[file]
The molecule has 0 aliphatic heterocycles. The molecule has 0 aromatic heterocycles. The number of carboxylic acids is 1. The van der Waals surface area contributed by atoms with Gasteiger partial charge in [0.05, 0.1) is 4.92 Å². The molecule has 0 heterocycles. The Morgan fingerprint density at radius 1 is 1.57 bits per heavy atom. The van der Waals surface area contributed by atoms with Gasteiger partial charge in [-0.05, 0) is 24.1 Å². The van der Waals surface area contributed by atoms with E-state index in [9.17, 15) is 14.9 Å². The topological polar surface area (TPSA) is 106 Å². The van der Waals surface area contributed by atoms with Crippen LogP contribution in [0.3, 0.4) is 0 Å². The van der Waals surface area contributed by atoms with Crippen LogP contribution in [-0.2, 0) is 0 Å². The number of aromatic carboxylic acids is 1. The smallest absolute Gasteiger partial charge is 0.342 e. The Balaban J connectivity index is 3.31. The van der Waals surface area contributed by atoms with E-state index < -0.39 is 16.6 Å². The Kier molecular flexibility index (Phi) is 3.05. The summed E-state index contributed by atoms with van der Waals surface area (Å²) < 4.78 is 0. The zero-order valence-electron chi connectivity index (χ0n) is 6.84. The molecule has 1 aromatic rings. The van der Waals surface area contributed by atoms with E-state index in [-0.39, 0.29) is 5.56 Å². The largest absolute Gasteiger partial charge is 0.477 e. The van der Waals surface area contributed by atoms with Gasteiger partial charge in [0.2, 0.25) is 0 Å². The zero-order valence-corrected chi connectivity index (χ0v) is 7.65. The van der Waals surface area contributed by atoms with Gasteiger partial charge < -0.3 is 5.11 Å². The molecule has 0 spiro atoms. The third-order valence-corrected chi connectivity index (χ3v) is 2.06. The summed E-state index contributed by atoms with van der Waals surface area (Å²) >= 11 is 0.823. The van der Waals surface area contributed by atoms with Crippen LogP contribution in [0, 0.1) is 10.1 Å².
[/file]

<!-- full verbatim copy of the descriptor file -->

The molecule has 0 aliphatic heterocycles. The molecule has 0 aromatic heterocycles. The number of carboxylic acids is 1. The van der Waals surface area contributed by atoms with Gasteiger partial charge in [0.05, 0.1) is 4.92 Å². The molecule has 0 heterocycles. The Morgan fingerprint density at radius 1 is 1.57 bits per heavy atom. The van der Waals surface area contributed by atoms with Gasteiger partial charge in [-0.05, 0) is 24.1 Å². The van der Waals surface area contributed by atoms with E-state index in [9.17, 15) is 14.9 Å². The topological polar surface area (TPSA) is 106 Å². The van der Waals surface area contributed by atoms with Crippen LogP contribution in [0.3, 0.4) is 0 Å². The van der Waals surface area contributed by atoms with Crippen LogP contribution in [-0.2, 0) is 0 Å². The number of aromatic carboxylic acids is 1. The smallest absolute Gasteiger partial charge is 0.342 e. The Balaban J connectivity index is 3.31. The van der Waals surface area contributed by atoms with E-state index < -0.39 is 16.6 Å². The Kier molecular flexibility index (Phi) is 3.05. The summed E-state index contributed by atoms with van der Waals surface area (Å²) < 4.78 is 0. The zero-order valence-electron chi connectivity index (χ0n) is 6.84. The molecule has 1 aromatic rings. The van der Waals surface area contributed by atoms with E-state index in [-0.39, 0.29) is 5.56 Å². The largest absolute Gasteiger partial charge is 0.477 e. The van der Waals surface area contributed by atoms with Gasteiger partial charge in [0.2, 0.25) is 0 Å². The zero-order valence-corrected chi connectivity index (χ0v) is 7.65. The van der Waals surface area contributed by atoms with Gasteiger partial charge < -0.3 is 5.11 Å². The molecule has 0 spiro atoms. The third-order valence-corrected chi connectivity index (χ3v) is 2.06. The summed E-state index contributed by atoms with van der Waals surface area (Å²) >= 11 is 0.823. The van der Waals surface area contributed by atoms with Crippen LogP contribution in [0, 0.1) is 10.1 Å².